Renovation activity remained strong in 2018 and is destined for robust growth in 2019, according to the annual Houzz & Home Australia survey.
Taking into account the responses of more than 8,800 people, the survey found kitchens were the most popular room to renovate, with 26 per cent of respondents keen to spruce up their cook’s room. Renovation spend in the kitchen grew by 16 per cent in the past year to a median spend of $20,000.
This was followed by 23 per cent of respondents renovating their living rooms, while bedrooms, bathrooms and laundries were all equally popular this year at 17 per cent.
Overall, renovation activity remained strong through 2018 with half of homeowners on Houzz renovating an average of three rooms per project, at an overall median spend of $20,000.
At the higher end of the market, renovation spend in the 90th percentile reached $180,000.
Baby Boomers (ages 55-74) and Gen Xers (ages 40-54) combined represent 79 per cent of the renovation activity, at a median spend of $21,000 and $23,000, respectively.
Nearly half of renovating homeowners planned to continue or begin renovations this year (47 per cent), with 41 and 35 per cent of Gen Xers and Baby Boomers, respectively, anticipating new projects.
Houzz principal economist Nino Sitchinava said despite a number of headwinds for the global and national economy, renovation activity continued to keep pace in 2018 and will likely experience a robust growth in 2019.
“Pent up demand continues to drive renovation activity, while spend on discretionary projects such as kitchens continues to grow, signaling strength in consumer confidence,” Sitchinava said.
As homeowners considered whether to renovate their current home or to purchase a new home, the top two considerations for renovating are to stay in their current home or area, outranking return on investment.
Wanting to stay in the current home is the biggest decision driver for Baby Boomers and Gen Xers, whereas Millennials (ages 25-39) chose to stay in their current home and renovate because it was more affordable than moving.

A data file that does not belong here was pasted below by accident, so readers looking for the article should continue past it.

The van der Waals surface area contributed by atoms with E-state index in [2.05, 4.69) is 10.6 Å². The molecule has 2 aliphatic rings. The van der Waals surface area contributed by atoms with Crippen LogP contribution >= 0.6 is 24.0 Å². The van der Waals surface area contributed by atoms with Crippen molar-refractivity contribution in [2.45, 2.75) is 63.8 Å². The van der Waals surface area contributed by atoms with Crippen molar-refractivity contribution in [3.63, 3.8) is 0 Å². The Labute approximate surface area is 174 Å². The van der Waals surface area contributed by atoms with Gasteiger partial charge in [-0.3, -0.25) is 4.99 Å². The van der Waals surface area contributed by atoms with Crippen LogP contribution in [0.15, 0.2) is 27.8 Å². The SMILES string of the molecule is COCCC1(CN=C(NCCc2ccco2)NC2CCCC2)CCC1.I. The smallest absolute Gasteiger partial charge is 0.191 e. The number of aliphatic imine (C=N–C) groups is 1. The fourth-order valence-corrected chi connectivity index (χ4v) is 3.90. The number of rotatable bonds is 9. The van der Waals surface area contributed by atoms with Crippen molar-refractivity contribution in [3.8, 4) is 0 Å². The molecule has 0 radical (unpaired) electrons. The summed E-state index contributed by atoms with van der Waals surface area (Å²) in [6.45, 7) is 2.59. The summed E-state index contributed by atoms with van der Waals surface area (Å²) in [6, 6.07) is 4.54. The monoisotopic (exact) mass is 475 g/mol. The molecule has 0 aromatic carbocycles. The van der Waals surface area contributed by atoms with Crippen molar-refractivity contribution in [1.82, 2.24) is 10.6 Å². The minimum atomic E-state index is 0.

Funding Renovation Projects
The majority of renovating homeowners pay for renovations using cash from savings (76 per cent), followed at a distance by credit cards that can be used anywhere (19 per cent) and cash from home mortgage refinance (13 per cent). Interestingly, reliance on credit cards is higher in Millennials than in older generations.
Finding the Right Professional for the Job
Nine in 10 renovating homeowners hired a professional in 2018 (90 per cent), with electricians, plumbers and carpenters in greatest demand (62, 51 and 40 per cent, respectively). Baby Boomers are more likely to hire professional help than Millennials by 10 per cent (93 per cent versus 83 per cent).
Making “Smart” Decisions
More than one in 10 homeowners prioritise smart technology during home renovations (12 per cent), purchasing products like home assistants, streaming media players and security cameras. Baby Boomers are more likely than Gen Xers and Millennials to rank smart technology as high priority (15 per cent versus 10 and 9 per cent, respectively), however Millennials are still incorporating the most home assistants (22 per cent), compared with Baby Boomers (11 per cent).
Improving Energy Efficiency
While improving the design and functionality of a home are the top priorities during renovations, more than two in five homeowners prioritise energy efficiency (43 per cent), replacing windows and insulation, for example. This is particularly important for Baby Boomers when compared to Gen Xers and Millennials (50 per cent versus 39 and 36 per cent, respectively).
The Final Touch
Nearly two-thirds of renovating homeowners in 2018 also decorated or furnished their home the same year (65 per cent). Millennials were significantly more likely to decorate following home renovations than Baby Boomers (73 versus 60 per cent), purchasing products such as pillows, throws and interior furniture.
The Houzz & Home Survey
The annual Houzz & Home survey is the largest survey of residential renovating, building and decorating activity published. The survey covers a wide range of renovation projects in 2018, from interior renovations and additions to home systems, exterior upgrades and outdoor projects. Data gathered includes historical and planned spends, professional involvement, motivations and challenges behind building, renovation and decorating projects, as well as planned activities for 2019. The 2019 study includes more than 8,800 respondents in Australia alone, providing insights into the home improvement activity of the more than 40 million monthly unique users of the Houzz site and mobile apps.
The Houzz & Home Survey was sent to registered users of Houzz Australia and fielded in April 2019.
The full report is available here.